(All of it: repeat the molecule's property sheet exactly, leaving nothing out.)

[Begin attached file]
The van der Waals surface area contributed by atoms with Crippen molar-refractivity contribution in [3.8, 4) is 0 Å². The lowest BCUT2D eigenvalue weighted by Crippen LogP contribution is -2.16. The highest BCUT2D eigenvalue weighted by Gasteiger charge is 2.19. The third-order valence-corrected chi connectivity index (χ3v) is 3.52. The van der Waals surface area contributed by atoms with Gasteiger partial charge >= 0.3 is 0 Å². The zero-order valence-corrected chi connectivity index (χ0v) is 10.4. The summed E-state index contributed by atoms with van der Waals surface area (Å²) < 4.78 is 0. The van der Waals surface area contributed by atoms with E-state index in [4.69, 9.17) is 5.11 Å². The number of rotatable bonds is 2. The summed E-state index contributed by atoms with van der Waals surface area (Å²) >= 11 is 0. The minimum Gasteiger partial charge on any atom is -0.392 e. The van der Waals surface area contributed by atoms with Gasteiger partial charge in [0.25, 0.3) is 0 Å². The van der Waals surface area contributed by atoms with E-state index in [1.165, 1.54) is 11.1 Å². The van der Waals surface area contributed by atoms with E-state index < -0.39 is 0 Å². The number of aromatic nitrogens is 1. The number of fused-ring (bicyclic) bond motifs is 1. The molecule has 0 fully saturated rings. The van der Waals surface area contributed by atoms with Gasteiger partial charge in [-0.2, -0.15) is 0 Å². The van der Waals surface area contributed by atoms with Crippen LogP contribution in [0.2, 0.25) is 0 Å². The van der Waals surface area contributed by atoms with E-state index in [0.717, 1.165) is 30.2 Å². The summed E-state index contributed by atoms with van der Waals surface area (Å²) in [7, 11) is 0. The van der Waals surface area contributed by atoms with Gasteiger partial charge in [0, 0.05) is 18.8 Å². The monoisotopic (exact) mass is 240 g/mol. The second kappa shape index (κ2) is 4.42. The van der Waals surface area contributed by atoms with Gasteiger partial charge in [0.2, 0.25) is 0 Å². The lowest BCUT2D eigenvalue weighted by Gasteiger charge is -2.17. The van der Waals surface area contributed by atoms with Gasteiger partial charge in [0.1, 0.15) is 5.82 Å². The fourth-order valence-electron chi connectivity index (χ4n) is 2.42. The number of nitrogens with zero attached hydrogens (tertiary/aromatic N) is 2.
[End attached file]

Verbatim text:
The van der Waals surface area contributed by atoms with Crippen molar-refractivity contribution in [3.8, 4) is 0 Å². The lowest BCUT2D eigenvalue weighted by Crippen LogP contribution is -2.16. The highest BCUT2D eigenvalue weighted by Gasteiger charge is 2.19. The third-order valence-corrected chi connectivity index (χ3v) is 3.52. The van der Waals surface area contributed by atoms with Gasteiger partial charge >= 0.3 is 0 Å². The zero-order valence-corrected chi connectivity index (χ0v) is 10.4. The summed E-state index contributed by atoms with van der Waals surface area (Å²) < 4.78 is 0. The van der Waals surface area contributed by atoms with E-state index in [4.69, 9.17) is 5.11 Å². The number of rotatable bonds is 2. The summed E-state index contributed by atoms with van der Waals surface area (Å²) >= 11 is 0. The minimum Gasteiger partial charge on any atom is -0.392 e. The van der Waals surface area contributed by atoms with Gasteiger partial charge in [0.25, 0.3) is 0 Å². The van der Waals surface area contributed by atoms with E-state index in [1.165, 1.54) is 11.1 Å². The van der Waals surface area contributed by atoms with E-state index < -0.39 is 0 Å². The number of aromatic nitrogens is 1. The number of fused-ring (bicyclic) bond motifs is 1. The molecule has 0 fully saturated rings. The van der Waals surface area contributed by atoms with Gasteiger partial charge in [-0.2, -0.15) is 0 Å². The van der Waals surface area contributed by atoms with Crippen LogP contribution in [0.2, 0.25) is 0 Å². The van der Waals surface area contributed by atoms with E-state index in [0.717, 1.165) is 30.2 Å². The summed E-state index contributed by atoms with van der Waals surface area (Å²) in [7, 11) is 0. The van der Waals surface area contributed by atoms with Gasteiger partial charge in [0, 0.05) is 18.8 Å². The monoisotopic (exact) mass is 240 g/mol. The second kappa shape index (κ2) is 4.42. The van der Waals surface area contributed by atoms with Gasteiger partial charge in [0.2, 0.25) is 0 Å². The lowest BCUT2D eigenvalue weighted by Gasteiger charge is -2.17. The van der Waals surface area contributed by atoms with Gasteiger partial charge in [0.1, 0.15) is 5.82 Å². The fourth-order valence-electron chi connectivity index (χ4n) is 2.42. The number of nitrogens with zero attached hydrogens (tertiary/aromatic N) is 2.